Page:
One of the most coveted reservations to have in New York City is at Babbo, Mario Batali's flagship restaurant in Greenwich Village. In The Babbo Cookbook, Batali (author of Mario Batali Simple Italian Food and Mario Batali Holiday Food) takes readers behind the scenes of his popular restaurant--from the kitchen to the front of house--sharing 150 recipes for his innovative Italian fare and offering tips on menu selection, service, and presentation. Along the way, Batali expertly captures the intimate buzz, the warm hospitality, and the generous attention to detail that makes Babbo a singular dining experience.
Before digging into any of the dozen-plus featured antipasti, Batali offers several specialty aperitivi, including the refreshing Blood Orange Bellini. Two of Babbo's signature dishes, Mint Love Letters with Spicy Lamb Sausage (little ravioli stuffed with a filling of sweet peas, mint, heavy cream, and Parmigiano-Reggiano) and Beef Cheek Ravioli (so good the book recommends doubling the filling and freezing a batch), are broken down and made more than accessible to the home cook. Other exceptional pasta options include Pumpkin Lune with Butter and Sage (finished with a dusting of Parmigiano-Reggiano and amaretti cookie crumbs) and Gnocchi with Oxtail Ragù (a reinterpretation of a Batali family classic, still served at Salumi, his father's must-visit Seattle shop). Chapters "Mare (From the Sea)" and "Terra e Bosco (From the Earth and Forest)" offer Crispy Black Bass with Endive Marmellata and Saffron Vinaigrette ("'crispy' sells more food than a barrage of adjectives," Batali reveals) and a succulent Osso Buco with Toasted Pine Nut Gremolata. There's a wonderful section on pre-desserts and cheese, and in "Dolci" pastry chef Gina DePalma wraps things up with Maple and Mascarpone Cheesecake, Meyer Lemon Semifreddo, and a tempting cookie plate.
The Babbo Cookbook is a gorgeous affair--nearly every recipe is accompanied by a color photo of the finished dish. Batali is an intelligent and inspiring guide throughout the book, and Babbo co-owner Joseph Bastianich (who cowrote the terrific Vino Italiano with Babbo wine director David Lynch) provides detailed notes on their topnotch table and wine service. Some of the recipes may seem daunting to tentative home cooks (the recipe for Warm Testa with Waxy Potatoes opens with "Place the pig's head in a large pot with water"), but Batali recognizes that readers don't have the benefit of being backed by a kitchen staff and offers tips and modifications to turn out a version of the dish as close as possible to the real deal. Whether you choose to cook your way through one recipe at a time or attempt to turn out an entire tasting menu for a special occasion, Batali's Babbo Cookbook is a keeper--a book you'll turn to again and again. --Brad Thomas Parsons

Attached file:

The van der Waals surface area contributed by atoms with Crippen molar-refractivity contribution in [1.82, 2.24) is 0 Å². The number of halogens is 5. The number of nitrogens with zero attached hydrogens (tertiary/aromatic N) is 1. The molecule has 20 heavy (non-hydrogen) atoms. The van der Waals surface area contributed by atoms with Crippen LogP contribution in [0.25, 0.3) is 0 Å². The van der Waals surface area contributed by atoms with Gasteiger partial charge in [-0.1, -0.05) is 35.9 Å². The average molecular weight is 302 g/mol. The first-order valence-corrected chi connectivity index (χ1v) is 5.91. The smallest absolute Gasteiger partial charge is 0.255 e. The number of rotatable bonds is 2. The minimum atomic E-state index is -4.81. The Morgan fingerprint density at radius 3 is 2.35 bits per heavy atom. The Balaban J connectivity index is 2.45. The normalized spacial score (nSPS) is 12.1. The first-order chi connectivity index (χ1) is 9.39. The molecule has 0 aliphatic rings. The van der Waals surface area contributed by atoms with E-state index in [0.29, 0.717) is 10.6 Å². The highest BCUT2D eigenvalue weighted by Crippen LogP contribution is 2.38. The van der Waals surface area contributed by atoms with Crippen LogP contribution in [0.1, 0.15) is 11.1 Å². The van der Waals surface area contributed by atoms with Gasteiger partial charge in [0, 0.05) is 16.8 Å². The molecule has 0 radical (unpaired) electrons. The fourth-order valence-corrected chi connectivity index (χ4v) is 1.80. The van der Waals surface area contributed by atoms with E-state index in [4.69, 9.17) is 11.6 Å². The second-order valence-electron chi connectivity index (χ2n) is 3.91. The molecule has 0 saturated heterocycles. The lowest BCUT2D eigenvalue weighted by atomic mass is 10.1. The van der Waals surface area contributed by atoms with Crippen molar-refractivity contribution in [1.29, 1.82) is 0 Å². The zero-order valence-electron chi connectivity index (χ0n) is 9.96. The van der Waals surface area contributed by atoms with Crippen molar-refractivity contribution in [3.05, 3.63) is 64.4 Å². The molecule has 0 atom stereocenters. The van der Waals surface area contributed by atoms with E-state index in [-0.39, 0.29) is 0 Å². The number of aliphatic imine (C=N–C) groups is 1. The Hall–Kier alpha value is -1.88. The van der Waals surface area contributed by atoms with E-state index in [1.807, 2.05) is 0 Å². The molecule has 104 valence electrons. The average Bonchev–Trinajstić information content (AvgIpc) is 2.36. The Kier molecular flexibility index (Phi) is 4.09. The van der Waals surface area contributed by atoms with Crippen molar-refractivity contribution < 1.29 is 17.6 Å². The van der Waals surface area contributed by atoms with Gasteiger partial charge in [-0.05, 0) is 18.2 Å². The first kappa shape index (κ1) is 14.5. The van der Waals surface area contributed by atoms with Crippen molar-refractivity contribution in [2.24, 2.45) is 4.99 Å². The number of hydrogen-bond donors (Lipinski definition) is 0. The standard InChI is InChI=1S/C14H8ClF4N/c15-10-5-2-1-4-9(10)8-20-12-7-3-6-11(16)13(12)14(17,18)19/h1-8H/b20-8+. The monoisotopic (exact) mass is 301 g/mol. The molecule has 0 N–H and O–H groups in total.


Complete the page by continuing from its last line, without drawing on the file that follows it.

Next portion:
From Publishers Weekly
This book reads not only as a guide to modernized Italian cooking, but also as a very successful advertisement for its phenomenally successful namesake New York City restaurant. While it offers recipes for signature dishes such as Mint Love Letters with Spicy Lamb Sausage and Beef Cheek Ravioli, it also includes descriptions of some of the workings of the restaurant, such as a brief essay on the difference between side dishes offered in traditional restaurants in Italy and the side dishes offered at Babbo. The recipes are excellent clearly written and easy to follow and carefully edited for the home cook but some of the ingredients and equipment called for will be difficult for laypeople to acquire, and many recipes are quite complex. Planked King Salmon with Cucumbers and Balsamic Vinegar calls for an 8-by-12-inch cedar plank; Bollito Misto requires calf's tongue, a capon and cotechino sausage. And Marinated Fresh Anchovies with "Giardiniera" and Lobster Oil requires boning fresh anchovies but fails to provide instructions. Still, the mixtures of flavors in dishes such as Whole Roasted Branzino with Braised Fennel and Lemon Oregano Jam and Joe's Veal Chop with Chanterelles, Roasted Garlic, and Campari are irresistible. Desserts follow the same traditional-Italian-with-a-twist formula just as successfully: Olive Oil and Fresh Rosemary Cake is a refreshing version of an Italian "keeping cake," and Pumpkin Cake with Toasted Pine Nuts and Olive Oil Gelato combines traditional flavors in surprising ways. (Apr.)Forecast: This book is as classy and culinarily tempting as the restaurant it represents. Sales should be brisk, especially since getting a reservation is next to impossible.
Copyright 2002 Cahners Business Information, Inc.
See all Editorial Reviews